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Basic Auth - Simple Authentication/Authorization Library with no database requirements - Printable Version

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Basic Auth - Simple Authentication/Authorization Library with no database requirements - El Forum - 12-22-2011

[eluser]Unknown[/eluser]
I don't seem to have permission to post this to the Wiki at this time so I thought I'd post here. This is a new and simple Auth library that doesn't have any database requirements and works entirely off of a config file. Comments and suggestions welcome.

[h2]Download/Fork on Github[/h2]
https://github.com/keithmorris/codeigniter-basicauth
[h2]CodeIgniter BasicAuth Library[/h2]
This is a simple authorization and permissions Library that works simply off of a config file. The library is distributed with a simple example application that demonstrates protected method and a sample authentication controller for handling the UI for logging in, not-authorized messages, etc.

I built this library because all of the other Auth libraries I found required a database. I was building an application that didn't require a database so I didn't want to create a database simply for authentication. The main purpose of the authentication was to allow some teams to review progress on the application while restricting access to other teams until the sections were ready for review.

Please note that this is a fairly insecure method of authentication and authorization and should not be used for production applications that require any degree of strong security.

Hopefully you will find it helpful for those projects that need a quick lockdown mechanism.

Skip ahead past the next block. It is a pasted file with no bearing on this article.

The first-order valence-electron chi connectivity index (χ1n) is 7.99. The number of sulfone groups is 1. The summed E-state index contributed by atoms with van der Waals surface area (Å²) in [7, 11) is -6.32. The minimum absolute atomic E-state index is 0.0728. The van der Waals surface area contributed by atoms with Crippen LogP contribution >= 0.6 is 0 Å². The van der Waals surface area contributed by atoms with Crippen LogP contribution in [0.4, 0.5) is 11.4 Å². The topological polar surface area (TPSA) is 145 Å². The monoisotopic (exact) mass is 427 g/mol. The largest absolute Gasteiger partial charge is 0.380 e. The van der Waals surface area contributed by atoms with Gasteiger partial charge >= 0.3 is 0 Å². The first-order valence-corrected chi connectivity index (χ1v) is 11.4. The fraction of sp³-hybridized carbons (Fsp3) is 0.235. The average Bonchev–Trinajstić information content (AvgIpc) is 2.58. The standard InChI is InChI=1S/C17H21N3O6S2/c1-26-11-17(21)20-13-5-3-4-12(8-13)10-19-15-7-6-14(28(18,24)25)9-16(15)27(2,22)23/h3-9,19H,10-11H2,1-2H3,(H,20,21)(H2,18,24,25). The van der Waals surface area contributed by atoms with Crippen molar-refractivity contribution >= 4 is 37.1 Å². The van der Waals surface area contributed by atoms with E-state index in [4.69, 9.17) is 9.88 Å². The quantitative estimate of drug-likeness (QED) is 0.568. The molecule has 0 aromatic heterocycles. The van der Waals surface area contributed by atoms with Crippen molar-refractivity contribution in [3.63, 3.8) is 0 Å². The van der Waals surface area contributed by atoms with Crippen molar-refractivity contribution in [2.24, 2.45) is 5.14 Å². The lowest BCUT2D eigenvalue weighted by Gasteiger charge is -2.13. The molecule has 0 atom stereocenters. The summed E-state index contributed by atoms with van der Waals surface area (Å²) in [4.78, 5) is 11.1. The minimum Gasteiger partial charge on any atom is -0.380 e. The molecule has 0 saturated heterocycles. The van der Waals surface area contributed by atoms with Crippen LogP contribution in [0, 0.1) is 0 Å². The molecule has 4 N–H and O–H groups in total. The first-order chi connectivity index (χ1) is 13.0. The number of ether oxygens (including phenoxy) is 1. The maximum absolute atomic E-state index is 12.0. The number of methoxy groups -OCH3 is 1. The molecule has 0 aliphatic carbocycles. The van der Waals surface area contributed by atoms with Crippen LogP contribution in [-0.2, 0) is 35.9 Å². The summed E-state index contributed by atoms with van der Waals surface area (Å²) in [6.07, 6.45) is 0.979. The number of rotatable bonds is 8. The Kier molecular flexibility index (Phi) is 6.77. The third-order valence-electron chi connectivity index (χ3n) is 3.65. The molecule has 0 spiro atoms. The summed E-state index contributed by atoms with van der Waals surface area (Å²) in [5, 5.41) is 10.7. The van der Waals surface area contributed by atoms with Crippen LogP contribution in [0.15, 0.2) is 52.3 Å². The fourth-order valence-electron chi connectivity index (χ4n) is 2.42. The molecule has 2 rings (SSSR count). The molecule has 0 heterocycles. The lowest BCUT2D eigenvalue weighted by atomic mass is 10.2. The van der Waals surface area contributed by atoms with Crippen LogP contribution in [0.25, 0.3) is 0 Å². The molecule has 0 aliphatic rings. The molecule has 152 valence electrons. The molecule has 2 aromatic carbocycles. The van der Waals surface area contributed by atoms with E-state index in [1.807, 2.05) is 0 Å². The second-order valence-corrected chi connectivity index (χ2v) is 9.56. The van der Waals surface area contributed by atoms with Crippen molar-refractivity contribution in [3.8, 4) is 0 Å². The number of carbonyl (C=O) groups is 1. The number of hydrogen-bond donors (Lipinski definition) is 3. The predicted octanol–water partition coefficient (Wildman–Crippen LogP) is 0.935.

[h2]Requirements[/h2]

PHP 5.2+
CodeIgniter 2.0.3+ (may work on 1.7.x+ but have not tested)

[h2]Usage[/h2]

This Basic Authentication library is, at its core, simply a library to handle authentication and authorization without the need for a database. The library is simply a set of methods to authenticate a user and to determine if the current user is allowed to access the requested method of the controller.

The library is distributed with an example application to show how to configure authorization levels via groups as well as a demonstration of a working authentication UI that can be used as a starting point to build your own.

There are only two files in the distribution that you really need in order to use the BasicAuth library:

Code:
/application/libraries/Basic_auth.php
/application/config/basic_auth.php

Within the config file, you define the list of users with their passwords as an associative array with the key being the username and the value being the password. By default, the library expects the password to be stored as an md5 has of the actual password. You then define groups that the users belong to. The per-method authorization is done at the group level; not the user level.